The Arguments Of Seneca's Letter

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Seneca’s Argument Lucius Annaeus Seneca born in 4 BCE and died in 65 CE had one of the greatest minds known to Roman history. Seneca served as an advisor for King Nero and has written countless of writings. During Nero’s reign Seneca wrote letters that had shown a transition in the Roman Empire. A historical argument that we can make about the Roman Empire based on Seneca’s Letters is that the Roman Empire began to deteriorate because people were too involved with pleasures, social politics, and did not succeed in keeping a peaceful mind. In Letter V, Seneca is telling Lucilius to be more into his studies and not to be like those people who crave attention about the way they look and what materialized objects they seek. One of Seneca’s quotes was “Let our aim be a way of life not diametrically opposed to, but better than that of the mob…show more content…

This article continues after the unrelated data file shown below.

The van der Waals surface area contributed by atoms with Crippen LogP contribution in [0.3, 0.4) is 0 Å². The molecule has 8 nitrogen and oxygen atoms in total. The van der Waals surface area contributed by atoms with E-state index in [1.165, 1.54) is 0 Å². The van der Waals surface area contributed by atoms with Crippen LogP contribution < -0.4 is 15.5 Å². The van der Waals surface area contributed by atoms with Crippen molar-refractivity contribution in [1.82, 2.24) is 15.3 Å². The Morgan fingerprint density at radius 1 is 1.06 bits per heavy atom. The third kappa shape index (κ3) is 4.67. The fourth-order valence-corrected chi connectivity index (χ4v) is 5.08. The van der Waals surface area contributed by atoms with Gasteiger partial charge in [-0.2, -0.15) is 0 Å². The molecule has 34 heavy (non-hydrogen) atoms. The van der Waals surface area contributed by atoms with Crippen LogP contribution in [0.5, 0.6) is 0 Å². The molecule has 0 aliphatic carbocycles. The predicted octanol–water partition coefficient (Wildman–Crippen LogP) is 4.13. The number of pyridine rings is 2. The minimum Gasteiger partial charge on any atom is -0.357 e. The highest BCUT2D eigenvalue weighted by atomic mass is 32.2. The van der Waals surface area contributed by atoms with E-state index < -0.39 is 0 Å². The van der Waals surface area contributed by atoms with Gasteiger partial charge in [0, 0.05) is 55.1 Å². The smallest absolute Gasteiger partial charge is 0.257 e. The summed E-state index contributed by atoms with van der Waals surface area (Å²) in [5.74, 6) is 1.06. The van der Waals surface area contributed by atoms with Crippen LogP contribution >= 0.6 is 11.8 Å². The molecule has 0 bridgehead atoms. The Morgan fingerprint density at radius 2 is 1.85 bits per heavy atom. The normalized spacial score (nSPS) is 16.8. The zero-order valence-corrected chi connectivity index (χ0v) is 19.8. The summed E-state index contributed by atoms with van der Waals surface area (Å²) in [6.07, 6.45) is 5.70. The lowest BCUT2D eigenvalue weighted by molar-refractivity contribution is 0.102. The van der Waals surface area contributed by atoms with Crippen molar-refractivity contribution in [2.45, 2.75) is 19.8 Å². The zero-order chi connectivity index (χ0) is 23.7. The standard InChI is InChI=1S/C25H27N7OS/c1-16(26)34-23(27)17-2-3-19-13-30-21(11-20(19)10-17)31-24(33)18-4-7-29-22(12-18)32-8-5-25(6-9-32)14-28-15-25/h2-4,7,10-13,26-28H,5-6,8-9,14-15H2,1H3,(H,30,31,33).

During the time Seneca were writing these letters, arena gladiators and vomitoriums were highly popular. One can say either being a spectator or participating in either one of those can be justified as humane but the Romans enjoyed such entertainments. Tons of spectators trying to play God yelling, “Kill Him!” gave happiness or throwing up everything your body has worked hard on to digest just to make more room in their stomachs, built satisfaction. Avoiding a mass crowd should become a priority because “Associating with people in large numbers is actually harmful: There is not one of them that will make some vice or other attractive to us (Seneca 41).” What you enjoy doing the most will most likely become your hobby. If you enjoy such activities, these activities would be likely to become daily or whenever there’s time to engage in them. This type of socialization could damage ones way of thinking and have them make an improbable decision, which does not benefit Roman people at

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